Credit card myth: Showing ID at the register

Do you know your rights when it comes to showing your ID during a debit or credit card purchase? You may be surprised!


Unless you're buying alcohol or other age-restrictive items, you are not usually required by law to show your ID, even if you haven't signed the back of your card. This is not widely known among consumers or, sadly, many merchants; but once you are well-armed with this information, you will be able to choose which sort of checkout privacy is most important for you.

You may feel more comfortable leaving your card unsigned so that merchants will ask for your ID, thus protecting you from identity theft. However, if you have gone this route, you may have already discovered most merchants don't pay attention or take the time to ask. This means if your card is stolen, the thief doesn't even have to worry about the signatures not matching. Although many retailers (and consumers) ignore or are unaware of this, a card is actually not valid if it is not signed. Your wisest course of action is to sign your card so they can see your signature, and write "ask for ID" below it.

On the other hand, it may not sit well with you to hand over your birth date, driver's license number, address, and other personal identifiers to the stranger behind the checkout counter. Not to worry: just sign your card and, if asked to show your ID, be assured you are within your rights to refuse. Merchants are legally required to complete your purchase, and if they do not, you may report them to your card company. MasterCard makes this easy with an online form which can be found on its website. Visa's rules for merchants regarding an unsigned card are also posted on its site  As long as you can show proof of matching signatures, no other form of identification should be required of you.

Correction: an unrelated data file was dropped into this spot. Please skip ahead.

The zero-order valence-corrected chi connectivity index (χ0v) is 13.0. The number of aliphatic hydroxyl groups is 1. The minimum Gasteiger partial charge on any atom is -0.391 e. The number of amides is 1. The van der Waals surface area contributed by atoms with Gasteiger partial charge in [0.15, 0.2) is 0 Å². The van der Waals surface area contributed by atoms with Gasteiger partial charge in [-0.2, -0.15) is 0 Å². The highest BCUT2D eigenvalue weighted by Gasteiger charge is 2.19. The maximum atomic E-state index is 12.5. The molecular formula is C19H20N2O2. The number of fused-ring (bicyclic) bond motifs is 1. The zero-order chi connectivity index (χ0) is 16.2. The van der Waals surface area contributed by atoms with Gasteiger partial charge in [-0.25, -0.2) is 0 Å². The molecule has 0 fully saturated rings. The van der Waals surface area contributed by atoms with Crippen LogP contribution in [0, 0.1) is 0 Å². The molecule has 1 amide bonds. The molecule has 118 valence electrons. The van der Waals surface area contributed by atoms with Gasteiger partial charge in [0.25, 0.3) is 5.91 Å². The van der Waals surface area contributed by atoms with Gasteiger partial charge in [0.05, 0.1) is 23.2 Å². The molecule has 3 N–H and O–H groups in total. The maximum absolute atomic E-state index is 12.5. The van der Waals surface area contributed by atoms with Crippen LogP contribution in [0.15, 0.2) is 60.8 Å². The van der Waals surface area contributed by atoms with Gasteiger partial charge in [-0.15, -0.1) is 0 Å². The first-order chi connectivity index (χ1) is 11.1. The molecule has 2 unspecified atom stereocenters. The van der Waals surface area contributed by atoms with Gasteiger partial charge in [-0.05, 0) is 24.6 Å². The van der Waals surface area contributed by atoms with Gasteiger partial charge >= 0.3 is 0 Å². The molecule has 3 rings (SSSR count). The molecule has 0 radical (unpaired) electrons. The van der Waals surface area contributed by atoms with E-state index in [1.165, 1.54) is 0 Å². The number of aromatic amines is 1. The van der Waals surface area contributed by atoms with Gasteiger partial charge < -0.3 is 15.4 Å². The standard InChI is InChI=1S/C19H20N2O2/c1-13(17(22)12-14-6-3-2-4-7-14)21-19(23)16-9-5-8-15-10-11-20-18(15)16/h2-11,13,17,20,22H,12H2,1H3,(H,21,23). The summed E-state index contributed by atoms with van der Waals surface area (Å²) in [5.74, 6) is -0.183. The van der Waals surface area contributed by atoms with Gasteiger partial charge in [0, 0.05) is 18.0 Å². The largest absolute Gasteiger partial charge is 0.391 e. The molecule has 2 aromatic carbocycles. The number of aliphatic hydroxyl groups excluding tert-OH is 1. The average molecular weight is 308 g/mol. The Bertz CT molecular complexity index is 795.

If an American Express or Discover card is not signed, however, merchants can ask for a photo ID with signature and then hold your ID while you sign the back of the card and your receipt. If you would rather not present your ID, simply sign your card and you will most likely encounter no trouble.

In any case, whether you use debit or credit, ID or no ID, remember that a signed card is safer and less hassle than an unsigned one.

Published August 5, 2010

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